My Great-Grandparents were Irish Born. Can I apply for Citizenship?

Posted in News on 14th August 2018

The simplest answer to this commonly asked question is No, not usually.  Unless previous Generations have had their Births included on the Register of Foreign Births, it is most unlikely that any application can be made for Citizenship retrospectively.  Citizenship is passed down from Irish Citizens to their children but must be claimed if Born abroad, it is not automatic after the first generation.   Where a person may consider themselves Irish, have a strong sense of their Irish heritage etc.,  without their Parents having claimed their own Irish Citizenship, their children cannot do so.

For second and third Generation Irish, the application process is very straightforward.  For third generation Irish, it is wise to register, where possible, on the Register of Foreign Births.  Preferably,  before you have a family of your own … in order to ensure their entitlement to Irish Citizenship and the Freedom that it affords through holding an Irish Passport.  Primarily, every person is a Citizen of their own Nation of Birth and the generations that follow an Irish Citizen abroad, cannot assume an Irish Citizenship.  This must be claimed through the proper channels.  However, it is certainly worth inquiring whether your Parent registered on the Foreign Birth Register, if so, an application is still possible.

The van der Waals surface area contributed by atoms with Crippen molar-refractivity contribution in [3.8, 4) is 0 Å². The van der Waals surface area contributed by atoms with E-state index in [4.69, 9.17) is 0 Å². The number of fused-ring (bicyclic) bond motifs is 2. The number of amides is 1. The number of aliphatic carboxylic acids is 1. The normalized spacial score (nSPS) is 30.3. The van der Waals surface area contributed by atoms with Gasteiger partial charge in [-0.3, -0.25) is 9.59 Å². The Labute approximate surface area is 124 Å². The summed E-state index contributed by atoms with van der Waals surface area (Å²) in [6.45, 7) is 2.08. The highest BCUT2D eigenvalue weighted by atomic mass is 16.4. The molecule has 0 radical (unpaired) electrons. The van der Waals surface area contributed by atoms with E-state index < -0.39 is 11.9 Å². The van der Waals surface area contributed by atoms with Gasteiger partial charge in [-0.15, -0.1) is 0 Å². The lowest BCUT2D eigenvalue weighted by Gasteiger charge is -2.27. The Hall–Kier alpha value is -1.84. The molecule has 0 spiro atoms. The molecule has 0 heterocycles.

All Documents required to prove lineage must be Civil Registration documents only, Church and Census information do not suffice.  Orders can be placed on the Website www.birthsdeathsmarriage.ie and in most cases, they are dispatched in 1-2 working days.